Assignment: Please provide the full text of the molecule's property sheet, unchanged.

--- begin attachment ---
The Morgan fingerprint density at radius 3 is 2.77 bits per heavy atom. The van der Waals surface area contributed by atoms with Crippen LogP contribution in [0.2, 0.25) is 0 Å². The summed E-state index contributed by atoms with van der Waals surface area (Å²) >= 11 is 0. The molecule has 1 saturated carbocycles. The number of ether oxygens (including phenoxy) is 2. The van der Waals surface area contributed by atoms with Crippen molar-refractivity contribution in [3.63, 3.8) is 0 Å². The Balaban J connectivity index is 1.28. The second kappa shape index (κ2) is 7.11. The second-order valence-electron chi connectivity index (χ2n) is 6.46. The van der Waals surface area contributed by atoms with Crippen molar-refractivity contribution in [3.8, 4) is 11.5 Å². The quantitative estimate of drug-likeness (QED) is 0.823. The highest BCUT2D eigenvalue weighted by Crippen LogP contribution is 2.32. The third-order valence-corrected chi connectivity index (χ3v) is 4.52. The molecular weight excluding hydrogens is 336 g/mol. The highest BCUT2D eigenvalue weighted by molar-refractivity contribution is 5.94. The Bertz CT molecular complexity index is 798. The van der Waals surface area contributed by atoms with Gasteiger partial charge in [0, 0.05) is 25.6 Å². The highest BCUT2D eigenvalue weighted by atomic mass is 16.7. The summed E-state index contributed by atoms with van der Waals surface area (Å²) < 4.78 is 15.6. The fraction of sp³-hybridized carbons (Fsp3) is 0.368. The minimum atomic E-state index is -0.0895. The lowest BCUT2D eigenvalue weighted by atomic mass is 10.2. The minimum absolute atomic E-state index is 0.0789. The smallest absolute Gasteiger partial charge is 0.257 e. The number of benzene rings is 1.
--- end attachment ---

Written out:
The Morgan fingerprint density at radius 3 is 2.77 bits per heavy atom. The van der Waals surface area contributed by atoms with Crippen LogP contribution in [0.2, 0.25) is 0 Å². The summed E-state index contributed by atoms with van der Waals surface area (Å²) >= 11 is 0. The molecule has 1 saturated carbocycles. The number of ether oxygens (including phenoxy) is 2. The van der Waals surface area contributed by atoms with Crippen molar-refractivity contribution in [3.63, 3.8) is 0 Å². The Balaban J connectivity index is 1.28. The second kappa shape index (κ2) is 7.11. The second-order valence-electron chi connectivity index (χ2n) is 6.46. The van der Waals surface area contributed by atoms with Crippen molar-refractivity contribution in [3.8, 4) is 11.5 Å². The quantitative estimate of drug-likeness (QED) is 0.823. The highest BCUT2D eigenvalue weighted by Crippen LogP contribution is 2.32. The third-order valence-corrected chi connectivity index (χ3v) is 4.52. The molecular weight excluding hydrogens is 336 g/mol. The highest BCUT2D eigenvalue weighted by molar-refractivity contribution is 5.94. The Bertz CT molecular complexity index is 798. The van der Waals surface area contributed by atoms with Gasteiger partial charge in [0, 0.05) is 25.6 Å². The highest BCUT2D eigenvalue weighted by atomic mass is 16.7. The summed E-state index contributed by atoms with van der Waals surface area (Å²) < 4.78 is 15.6. The fraction of sp³-hybridized carbons (Fsp3) is 0.368. The minimum atomic E-state index is -0.0895. The lowest BCUT2D eigenvalue weighted by atomic mass is 10.2. The minimum absolute atomic E-state index is 0.0789. The smallest absolute Gasteiger partial charge is 0.257 e. The number of benzene rings is 1.